"Over the six days she was in the hospice, she went from being afraid of dying to being prepared"
Jane was born with a hole in her heart and, although she lived longer than doctors expected, in her early 60s her health began to weaken.
She had been in hospital for several weeks when the staff told her daughter, Vicki, that there was nothing more that could be done for her mum, and referred her to their local Sue Ryder hospice.
Vicki dreaded telling her Mum – they’d always thought of the hospice as a sad and gloomy place – but Jane just wanted to be somewhere she could receive the medical care and support she wanted.
The Sue Ryder hospice gave Jane more than just specialist medical treatment; they gave her peace of mind.
"Gone were the tubes and machines she’d been attached to in hospital," says Vicki. "Instead, she sat looking as relaxed and pretty as ever in her nightgown with her own duvet, just as if she was at home. Mum was no longer a dying patient: she was back to being my Mum."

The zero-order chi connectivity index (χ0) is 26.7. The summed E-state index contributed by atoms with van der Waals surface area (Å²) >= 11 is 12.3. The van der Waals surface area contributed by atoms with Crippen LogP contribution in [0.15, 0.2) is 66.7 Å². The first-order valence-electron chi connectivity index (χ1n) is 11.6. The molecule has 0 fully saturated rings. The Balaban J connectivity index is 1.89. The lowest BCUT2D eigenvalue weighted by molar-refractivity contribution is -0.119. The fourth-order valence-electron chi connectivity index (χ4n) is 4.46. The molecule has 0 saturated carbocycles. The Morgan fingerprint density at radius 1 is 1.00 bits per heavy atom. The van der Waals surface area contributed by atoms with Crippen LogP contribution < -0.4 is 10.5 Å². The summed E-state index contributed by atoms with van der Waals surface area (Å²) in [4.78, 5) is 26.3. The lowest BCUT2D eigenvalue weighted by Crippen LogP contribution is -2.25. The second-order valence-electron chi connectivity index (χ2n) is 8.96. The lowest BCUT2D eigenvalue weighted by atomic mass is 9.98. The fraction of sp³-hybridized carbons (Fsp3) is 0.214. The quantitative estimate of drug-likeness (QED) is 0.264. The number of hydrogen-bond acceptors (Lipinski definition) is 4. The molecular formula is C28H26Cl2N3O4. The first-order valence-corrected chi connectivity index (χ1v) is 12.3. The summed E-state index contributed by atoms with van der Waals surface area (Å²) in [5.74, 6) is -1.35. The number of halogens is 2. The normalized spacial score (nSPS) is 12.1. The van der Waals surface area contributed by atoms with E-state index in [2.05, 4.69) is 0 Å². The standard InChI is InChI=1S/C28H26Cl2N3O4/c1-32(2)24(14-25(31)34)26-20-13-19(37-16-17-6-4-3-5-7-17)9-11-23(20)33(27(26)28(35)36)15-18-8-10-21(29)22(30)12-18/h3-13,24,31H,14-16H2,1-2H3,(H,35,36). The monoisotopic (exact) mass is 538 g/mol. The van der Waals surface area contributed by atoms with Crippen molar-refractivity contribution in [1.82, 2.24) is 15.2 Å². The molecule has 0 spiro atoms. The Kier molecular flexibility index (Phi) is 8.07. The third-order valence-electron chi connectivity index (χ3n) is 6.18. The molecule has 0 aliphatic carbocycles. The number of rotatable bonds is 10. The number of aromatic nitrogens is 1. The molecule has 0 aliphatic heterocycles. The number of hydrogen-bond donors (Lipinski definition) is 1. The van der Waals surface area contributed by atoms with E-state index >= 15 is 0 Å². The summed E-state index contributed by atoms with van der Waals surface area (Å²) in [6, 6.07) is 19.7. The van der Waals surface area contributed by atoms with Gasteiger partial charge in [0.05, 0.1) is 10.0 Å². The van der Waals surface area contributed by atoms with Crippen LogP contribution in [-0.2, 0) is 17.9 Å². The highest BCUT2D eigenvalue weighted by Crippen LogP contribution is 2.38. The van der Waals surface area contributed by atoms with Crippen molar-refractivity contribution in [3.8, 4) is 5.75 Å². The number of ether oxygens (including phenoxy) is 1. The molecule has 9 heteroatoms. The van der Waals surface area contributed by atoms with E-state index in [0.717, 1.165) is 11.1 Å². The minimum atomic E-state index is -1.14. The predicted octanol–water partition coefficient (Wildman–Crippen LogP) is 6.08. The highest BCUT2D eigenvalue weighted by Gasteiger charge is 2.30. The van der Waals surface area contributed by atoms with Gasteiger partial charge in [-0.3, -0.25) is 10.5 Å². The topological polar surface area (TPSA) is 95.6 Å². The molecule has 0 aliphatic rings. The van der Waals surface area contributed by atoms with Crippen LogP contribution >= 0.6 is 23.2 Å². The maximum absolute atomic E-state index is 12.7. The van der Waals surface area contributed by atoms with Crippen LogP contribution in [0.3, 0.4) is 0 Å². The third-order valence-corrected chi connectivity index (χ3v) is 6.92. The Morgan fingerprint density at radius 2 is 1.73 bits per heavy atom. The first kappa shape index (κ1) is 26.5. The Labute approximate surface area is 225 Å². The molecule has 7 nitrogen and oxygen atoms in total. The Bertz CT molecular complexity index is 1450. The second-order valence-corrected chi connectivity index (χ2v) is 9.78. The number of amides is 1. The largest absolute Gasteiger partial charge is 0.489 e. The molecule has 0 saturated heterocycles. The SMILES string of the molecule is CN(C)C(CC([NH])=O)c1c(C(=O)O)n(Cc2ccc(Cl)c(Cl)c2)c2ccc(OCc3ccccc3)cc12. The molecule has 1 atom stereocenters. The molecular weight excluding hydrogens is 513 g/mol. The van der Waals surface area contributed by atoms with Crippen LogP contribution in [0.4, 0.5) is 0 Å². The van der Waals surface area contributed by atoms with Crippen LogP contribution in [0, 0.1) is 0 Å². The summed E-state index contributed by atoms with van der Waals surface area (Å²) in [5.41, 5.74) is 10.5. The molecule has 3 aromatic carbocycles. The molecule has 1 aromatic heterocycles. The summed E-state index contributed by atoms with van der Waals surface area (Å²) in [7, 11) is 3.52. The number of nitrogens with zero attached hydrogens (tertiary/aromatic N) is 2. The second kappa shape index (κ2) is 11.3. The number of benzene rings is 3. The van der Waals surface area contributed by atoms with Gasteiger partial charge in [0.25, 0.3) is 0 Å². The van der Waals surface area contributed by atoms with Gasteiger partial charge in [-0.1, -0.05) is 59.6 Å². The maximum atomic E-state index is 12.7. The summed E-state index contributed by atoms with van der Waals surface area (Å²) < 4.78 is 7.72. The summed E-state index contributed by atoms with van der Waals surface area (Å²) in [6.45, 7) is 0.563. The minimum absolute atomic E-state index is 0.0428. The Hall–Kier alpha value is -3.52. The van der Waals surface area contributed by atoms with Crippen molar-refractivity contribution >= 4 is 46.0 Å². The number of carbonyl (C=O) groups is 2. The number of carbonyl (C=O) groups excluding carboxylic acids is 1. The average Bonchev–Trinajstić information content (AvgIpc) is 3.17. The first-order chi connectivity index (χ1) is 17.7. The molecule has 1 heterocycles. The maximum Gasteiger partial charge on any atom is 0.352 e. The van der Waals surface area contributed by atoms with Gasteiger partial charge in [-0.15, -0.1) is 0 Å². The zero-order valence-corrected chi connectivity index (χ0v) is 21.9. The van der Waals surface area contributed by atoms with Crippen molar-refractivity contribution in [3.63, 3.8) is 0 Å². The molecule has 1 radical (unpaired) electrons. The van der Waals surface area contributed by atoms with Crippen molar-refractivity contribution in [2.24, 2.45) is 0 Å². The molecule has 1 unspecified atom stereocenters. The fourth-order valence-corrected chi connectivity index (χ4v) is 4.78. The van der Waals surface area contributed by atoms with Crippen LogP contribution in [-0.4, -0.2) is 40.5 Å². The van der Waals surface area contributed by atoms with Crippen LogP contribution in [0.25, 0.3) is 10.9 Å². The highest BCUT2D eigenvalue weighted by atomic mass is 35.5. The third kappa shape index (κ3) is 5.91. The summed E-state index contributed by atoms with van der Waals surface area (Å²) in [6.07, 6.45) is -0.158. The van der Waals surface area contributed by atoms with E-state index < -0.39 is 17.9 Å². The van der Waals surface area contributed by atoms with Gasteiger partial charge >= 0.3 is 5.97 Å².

"She seemed so peaceful and calm that it made us all feel the same"
With Jane feeling happy, content and comfortable, they were even able to plan her funeral – picking out a special coffin, choosing the songs she would like to have played and organising a venue for tea afterwards.
This conversation, although incredibly difficult, helped Vicki come to terms with her loss – safe in the knowledge that she was fulfilling her Mum’s wishes and looking after her in death, just as she had looked after Vicki and her sister their whole lives.
One May morning, Jane began to feel uncomfortable and Vicki was warned that it would probably be her last day. In the early afternoon, Jane embraced her family for the final time and uttered her last words – "I love you" – before slipping peacefully away.
"It was as peaceful a death as you could get," Vicki remembers. "My tears were a mixture of losing my Mum, but also for her leaving us in such a dignified and beautiful way."
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